Public Relations has a bad reputation when it comes to ethical practice. PR practitioners are often thought to be liars, manipulators and spin-doctors. However PR is an evolving global profession and has had to change and improve in order to meet the growing expectations and needs of stakeholders.
Corporate social responsibility (CSR) or sustainability is now a specialist area of PR that is important to an organization in order for it to be perceived as being ethical.
Everyone is now familiar with ‘Toms,’ the shoe company, and their global endeavor of giving shoes to children in need in developing countries. This is ethical PR on a global scale and CSR at its best.
It is not just to a way to generate publicity which is often the perception of CSR initiatives – it’s more importantly, their business model.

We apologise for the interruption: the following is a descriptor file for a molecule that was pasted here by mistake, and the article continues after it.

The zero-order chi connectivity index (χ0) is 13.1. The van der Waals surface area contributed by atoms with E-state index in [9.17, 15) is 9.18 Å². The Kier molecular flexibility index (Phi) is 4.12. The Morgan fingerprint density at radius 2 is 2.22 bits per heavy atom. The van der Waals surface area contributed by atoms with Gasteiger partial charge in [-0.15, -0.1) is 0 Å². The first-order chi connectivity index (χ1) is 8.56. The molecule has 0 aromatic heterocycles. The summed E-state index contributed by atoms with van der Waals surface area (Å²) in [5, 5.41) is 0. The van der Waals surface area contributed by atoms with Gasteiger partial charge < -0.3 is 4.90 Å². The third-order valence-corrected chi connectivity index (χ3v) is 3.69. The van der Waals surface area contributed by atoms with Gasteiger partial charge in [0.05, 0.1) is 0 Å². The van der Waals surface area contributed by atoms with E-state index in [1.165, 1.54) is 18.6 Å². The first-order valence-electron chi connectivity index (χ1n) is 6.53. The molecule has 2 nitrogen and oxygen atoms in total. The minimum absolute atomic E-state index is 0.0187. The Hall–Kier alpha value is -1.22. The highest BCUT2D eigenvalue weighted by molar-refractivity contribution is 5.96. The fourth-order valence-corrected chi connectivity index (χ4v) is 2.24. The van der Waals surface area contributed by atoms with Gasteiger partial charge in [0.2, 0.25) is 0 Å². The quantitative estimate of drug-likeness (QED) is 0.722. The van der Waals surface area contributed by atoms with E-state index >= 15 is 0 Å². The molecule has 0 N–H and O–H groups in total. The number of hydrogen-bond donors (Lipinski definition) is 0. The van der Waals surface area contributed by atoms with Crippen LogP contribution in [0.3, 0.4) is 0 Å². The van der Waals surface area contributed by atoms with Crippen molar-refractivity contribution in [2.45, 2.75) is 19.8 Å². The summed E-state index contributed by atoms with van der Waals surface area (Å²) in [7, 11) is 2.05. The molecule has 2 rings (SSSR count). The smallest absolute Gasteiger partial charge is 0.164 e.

‘Toms’ partners with humanitarian and non-profit organizations who are already established all over the world in countries such as Ethiopia, South Africa and Rwanda. They also help poor children in the USA and South America. These partners must match the certain criteria such as: repeat giving, high impact and large volume shipments.
By partnering with NGOs, ‘Toms’ associates themsevelves with other ethical organizations that address similar cultural and language barriers who are already established in these countries who know the customs, values and beliefs of the country.
Not only are ‘Toms’ socially responsible they also demonstrate transparency. They have all the press they have received available on their website. They have updated blog posts, pictures and video casts showing their work. This allows customers to see what was promised when they bought their shoes is actually happening, therefore encouraging a trusting relationship. They are truthful, transparent and socially responsible.
In order to have ethical PR on a global scale it is important for an organization to be truthful, transparent, accurate and socially responsible. It is also important to consider other factors such as culture, religion etc.